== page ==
Such a claim reinforces the role played by architecture in spectatorial immersion. Noam M. Elcott in ‘Bodies in the Dark: Cinema, Spectatorship, Discipline, Residue’ corroborates this perspective by engaging with the role of light and shadow in film theatres, a research avenue he continues to pursue in his new book Artificial Darkness (2019). In his opinion, the darkness in the auditorium enables the viewers’ bodies to be suspended in a ‘null space’, but he argues that the use of lighting design is capable of creating attractions and distractions, just like what happened in the early 1920s. J. Hoberman in ‘After 2001: The Dematerialization of the Film Object in the Twentieth-First Century’ also addresses architecture as a film viewing space endowed with a self-reflexive nature of its own. In a way, he expands the scope of cinematic possibilities without really using the key concept − expanded cinema − which it entails. In his article, Hoberman refers to Stanley Kubrick’s film as having ‘prophesied and, in a sense, preempted the late twentieth-century white-cube cinema of movies made for galleries and museums’ (p. 179). The film opened in Lowe’s Capital Cinerama Theater, in a 70mm copy with stereophonic sound projected onto a screen two floors high. Also, the increased hybridity of cinema has transformed this medium into a sort of ‘cyborg cinema’ – that is, a mixture of apparently irreconcilable corporeal matters. In ‘Embodied Differences: Monsters, Cyborgs, and Cinema’, Karen Archey posits it as a symbol of bodily empowerment through the politically motivated representation of alterity (monstrous and disabled bodies, nonsexual women’s bodies, black bodies, transgender bodies, and so on), just as Donna Haraway had done before her (originally 1985). The body has become part of the current digital expansion. Iles maintains that in Anthony McCall’s celebrated installation Line Describing a Cone (1973) the spectators’ bodies fuse with the filmic apparatus in a single space. By penetrating the light cone, whose presence is highlighted by smoke in the gallery room where the thirty-minute film is projected, and interacting with it, the spectators’ bodies become ‘temporary cyborgs’ (p. 124).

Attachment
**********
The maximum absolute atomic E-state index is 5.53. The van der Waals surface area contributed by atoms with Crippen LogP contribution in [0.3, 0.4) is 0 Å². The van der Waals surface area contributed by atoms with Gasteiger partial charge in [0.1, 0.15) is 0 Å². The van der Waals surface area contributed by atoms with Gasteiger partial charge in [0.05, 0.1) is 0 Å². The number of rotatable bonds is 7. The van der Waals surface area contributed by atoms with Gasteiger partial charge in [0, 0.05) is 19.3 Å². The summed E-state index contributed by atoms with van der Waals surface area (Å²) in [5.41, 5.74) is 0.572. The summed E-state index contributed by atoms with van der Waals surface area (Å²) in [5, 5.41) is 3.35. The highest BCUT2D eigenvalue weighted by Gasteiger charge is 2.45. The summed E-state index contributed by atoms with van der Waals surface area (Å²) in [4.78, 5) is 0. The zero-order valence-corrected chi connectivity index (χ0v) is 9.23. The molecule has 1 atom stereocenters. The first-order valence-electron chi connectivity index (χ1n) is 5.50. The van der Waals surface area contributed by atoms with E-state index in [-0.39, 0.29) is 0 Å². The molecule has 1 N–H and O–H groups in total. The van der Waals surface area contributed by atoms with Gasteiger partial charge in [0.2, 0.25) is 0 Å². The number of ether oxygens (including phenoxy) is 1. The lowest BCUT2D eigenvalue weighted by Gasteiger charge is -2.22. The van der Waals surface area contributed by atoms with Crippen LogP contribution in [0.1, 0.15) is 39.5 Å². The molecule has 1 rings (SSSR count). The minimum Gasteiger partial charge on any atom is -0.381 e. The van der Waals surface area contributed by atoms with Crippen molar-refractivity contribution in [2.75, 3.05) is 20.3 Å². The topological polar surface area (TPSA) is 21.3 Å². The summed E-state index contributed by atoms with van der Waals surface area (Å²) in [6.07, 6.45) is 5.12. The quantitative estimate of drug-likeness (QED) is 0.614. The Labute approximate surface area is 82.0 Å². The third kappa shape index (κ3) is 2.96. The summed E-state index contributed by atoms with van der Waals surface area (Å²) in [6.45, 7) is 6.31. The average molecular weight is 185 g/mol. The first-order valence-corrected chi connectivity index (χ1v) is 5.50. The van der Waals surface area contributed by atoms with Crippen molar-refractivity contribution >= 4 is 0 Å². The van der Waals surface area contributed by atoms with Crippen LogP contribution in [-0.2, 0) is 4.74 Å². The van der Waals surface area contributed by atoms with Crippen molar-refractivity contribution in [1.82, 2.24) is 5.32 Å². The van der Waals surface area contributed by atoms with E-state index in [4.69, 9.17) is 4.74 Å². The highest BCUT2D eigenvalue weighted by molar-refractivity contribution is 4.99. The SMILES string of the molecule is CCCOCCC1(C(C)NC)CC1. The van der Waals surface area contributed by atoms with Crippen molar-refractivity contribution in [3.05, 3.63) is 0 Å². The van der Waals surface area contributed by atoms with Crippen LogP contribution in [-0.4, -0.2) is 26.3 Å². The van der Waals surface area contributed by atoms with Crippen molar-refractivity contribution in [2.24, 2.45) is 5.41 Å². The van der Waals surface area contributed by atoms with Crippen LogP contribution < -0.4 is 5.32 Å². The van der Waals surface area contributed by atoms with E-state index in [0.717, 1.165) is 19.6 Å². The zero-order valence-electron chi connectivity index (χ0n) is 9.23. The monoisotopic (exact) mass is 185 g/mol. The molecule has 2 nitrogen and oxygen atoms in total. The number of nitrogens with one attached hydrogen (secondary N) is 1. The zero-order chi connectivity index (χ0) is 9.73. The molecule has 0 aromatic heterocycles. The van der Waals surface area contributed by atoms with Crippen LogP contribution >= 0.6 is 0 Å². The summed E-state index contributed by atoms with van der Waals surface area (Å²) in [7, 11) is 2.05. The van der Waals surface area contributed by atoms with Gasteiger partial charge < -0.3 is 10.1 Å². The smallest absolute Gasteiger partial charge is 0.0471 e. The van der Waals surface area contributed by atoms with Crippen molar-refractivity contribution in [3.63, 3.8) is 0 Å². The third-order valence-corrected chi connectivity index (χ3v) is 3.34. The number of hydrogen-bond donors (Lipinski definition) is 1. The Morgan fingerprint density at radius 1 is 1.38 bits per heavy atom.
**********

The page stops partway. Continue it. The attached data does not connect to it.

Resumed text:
The book On Desire: Positions of Time-Based and Immersive Arts (Bielefeldt: Transcript Verlag, 2018) is actually a bilingual German-English catalogue of B3, a digital audiovisual event of the highest magnitude that takes place annually in the city of Frankfurt, in Germany. In its own way, it addresses all of the aforementioned issues as well. Moreover, the third edition of B3 focused on ‘desire’, which has important sensorial implications, as the opening essay of the book, ‘The Moving Image of Desire’, by Marc Ries, lets on. Indeed, Ries comments that ‘[D]esire is a mingling of perception, presentation and imagination, fantasy, dream and delirium’ (p. 21). Thus, desire and awareness are connected, namely by the assimilation of media. However, this does not preclude − quite the opposite − a social and political leaning. Ries argues that the inner life of the individual interconnects with social tendencies and the institutions of economy, politics, culture, technology, and science; hence, the recurrence of issues such as migration, exclusion, etc., in many of the works presented at B3. Not having attended the exhibition, I will concentrate on the contents of the catalogue and especially on its many artistic and technological avenues, of which the common denominators seem to be liveliness and absorption.
Indeed, Bernd Kracke, President of Offenbach University of Art and Design and artistic director of B3, and Anita Beckers, the event’s curator, jointly state: ‘With the help of moving images, our goal is to make it possible to experience desire and aspiration through the entire spectrum of art, media, science and technology’ (p. 35, emphasis mine). For instance, one of the private collections featured at B3 exhibited Julius von Bismarck & Benjamin Maus’s The Perpetual Storytelling Apparatus, an artefact that finds drawings on the internet whose descriptions match keywords from an account provided by the artist, and prints them in real time under the gaze of the public. This example proves how much the audience is catered to and made an effective part of the exhibition process, in much the same vein as the multi-channel and/or interactive gallery events. In fact, it could be argued that by attending this issue of B3 the audience does pretty much what a regular attendant of Coney Island at night at the turn of the last century in the US did: was immersed in spectacle and sensorially seduced by the novelty of the attractions. Again, he or she is an integral part of the haptic model.